The course 2009-2010 was the seventy-first in the history of Fundación Balmesiana, and from its journey will be left for the memory very significant events that should be remembered.
There is a certain consensus that, beyond the strictly economic and financial causes, it seems that the current crisis has to do with moral issues, which are either sharpening the problems or will affect a slower recovery. After decades of weak thinking, in the public discourse strong values reappear, which refer to the personal and social virtues that are needed to succeed: industriousness, honesty, commitment, respect for the given word, austerity … Also, according to the budgetary limitations of the State and the risk of the collapse of the Social Security become more evident, the gaze turns to socially valuable institutions (such as the Church or the family), which are not only able to educate in the virtues previously outlined , but they constitute the best social buffer in situations of helplessness. Now, a novelty in the current crisis is that it will be the first one for Spanish society to live without the family mattress still existing: not only because immigrants – the first to notice the crisis – do not have families rooted in Spain, with a capacity to help them in difficult situations, but also because millions of Spaniards lack this mattress, due to the deterioration of the family institution experienced by Spanish society in recent decades.
I dedicate this session to the subject of the mental word, calling it “the word of man – verbum hominis with the terminology of Saint Augustine – in human life”. The word “human life” in the work of St. Thomas appears continually. I think he is about to make a doctoral thesis, or many, about the concept and all its dimensions of what St. Thomas calls “human life”.
Wojtyla proposses to explain the essential relationship between value, action and subject through an integrated model of phenomenological analysis and the ontological perspective. The phylosophy of the body is central to the anthropological conception of Wojtyla’s Love and Responsability. Modesty functions as a pivotal element between the being of the person and its love expression: sexual modesty is the modesty of the person, in which all sexual morality is justified. It therefor requires a metaphysical interpretation –epistemic, ontological and ethical– that exceeds the phenomenological in terpretation. The analysis made by Scheler is a valid point of departure.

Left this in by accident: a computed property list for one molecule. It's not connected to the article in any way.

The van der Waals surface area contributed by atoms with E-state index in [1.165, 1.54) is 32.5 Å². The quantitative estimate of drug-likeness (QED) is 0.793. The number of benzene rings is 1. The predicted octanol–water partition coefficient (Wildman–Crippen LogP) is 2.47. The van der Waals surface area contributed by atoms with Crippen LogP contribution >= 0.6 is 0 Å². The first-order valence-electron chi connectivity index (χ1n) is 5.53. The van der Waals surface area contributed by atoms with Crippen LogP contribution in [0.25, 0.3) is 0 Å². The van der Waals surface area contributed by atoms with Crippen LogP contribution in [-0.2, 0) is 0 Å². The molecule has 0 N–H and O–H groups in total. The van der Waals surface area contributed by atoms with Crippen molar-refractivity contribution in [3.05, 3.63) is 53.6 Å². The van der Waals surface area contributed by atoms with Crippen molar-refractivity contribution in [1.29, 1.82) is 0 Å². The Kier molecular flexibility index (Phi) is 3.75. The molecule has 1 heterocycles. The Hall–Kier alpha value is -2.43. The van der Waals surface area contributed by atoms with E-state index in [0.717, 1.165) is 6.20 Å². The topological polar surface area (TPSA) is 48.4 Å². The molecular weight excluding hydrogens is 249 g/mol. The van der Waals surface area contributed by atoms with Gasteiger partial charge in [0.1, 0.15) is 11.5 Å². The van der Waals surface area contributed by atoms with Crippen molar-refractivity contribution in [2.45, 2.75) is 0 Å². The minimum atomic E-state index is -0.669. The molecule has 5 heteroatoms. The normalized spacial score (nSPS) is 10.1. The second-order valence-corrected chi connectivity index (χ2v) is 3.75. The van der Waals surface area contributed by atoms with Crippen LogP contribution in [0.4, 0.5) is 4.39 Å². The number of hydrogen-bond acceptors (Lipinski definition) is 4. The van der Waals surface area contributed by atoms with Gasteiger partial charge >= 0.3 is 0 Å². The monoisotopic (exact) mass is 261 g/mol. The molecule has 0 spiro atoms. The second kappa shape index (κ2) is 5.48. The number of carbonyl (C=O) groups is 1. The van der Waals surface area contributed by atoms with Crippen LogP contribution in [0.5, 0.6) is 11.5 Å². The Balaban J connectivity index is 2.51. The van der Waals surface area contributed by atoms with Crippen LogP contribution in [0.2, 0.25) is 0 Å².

This article is intended as an introduction to the general framework for the study of the question of political legitimacy. In the first place, some elements related to the nominal definition of the term “legitimacy” are offered. Then a distinction is made between “legitimacy” (of power), “validity” (of law) and “justification” (of the State). Finally, two main theoretical answers to the question of political power legitimacy are presented
Ancient Greek biographers worked within a mental framework, close to myth, with a tendency to typify every single character in order to make sense universally for their communities. We can also discover this main feature of the ancient biographers in ancient biographies of Greek philosophers, especially in the Lives and tenets of the most illustrious philosophers by Diogenes Laertius. In this paper, I want to expose the theoretical assumptions of some mechanisms in the generation and the recurrence of these typified narrations that I have called biographemes. For biographeme I mean the real typified form that enables the past to become stereotype, to set and organize the past into memorable narrative patterns, in order to confer universal, collective sense to an individual life. Every biographeme is then a little independent cell with recursive anecdotal material, within which set patterns of historical reality is essentially adapted.
Among those who completely separate thinking and being ( for example, nominalism) and those who identify them (immanentisms), metaphysical realism proposes to separate and unite both as it recognizes that there are several relationships between them. This paper explores these relationships, describing them in accordance to four determinations: thinking requires subjectively and objectively being; being requires qualitatively and quantitatively thinking. First of all, thinking requires being in the sense that it is a being. Further more, in the objective sense, thinking requires being because it is essentially thinking of the being. In the third place, being requires “qualitatively” thinking since the being is inherently intelligible (veritas transcendentalis). Ultimately being requires “quantitatively” thinking meaning that where there is greater perfection, there is more intellection; that perfect being is subsistent thinking; and that the finite being needs to be thought by God.
The present paper re-examines the traditional concepts of existence and essence which have been reflected also by modern philosophers, but only as problematic or even opposite terms. From Descartes until Kant, Hegel, Gilson and Heidegger, they are involved in the opposition of concrete reality and ideal abstract thinking, together with the connected problems, as the first part of my article shows. The second part of my re-examination explains that the two concepts, in their original meaning from Plato and Aristotle until Thomas Aquinas, are not opposed but coordinated, even complementary, thanks to the underlying meta phy sics which avoids the opposition between the concrete individuals and abstract universal thinking, referring properly to the essence in the individuals.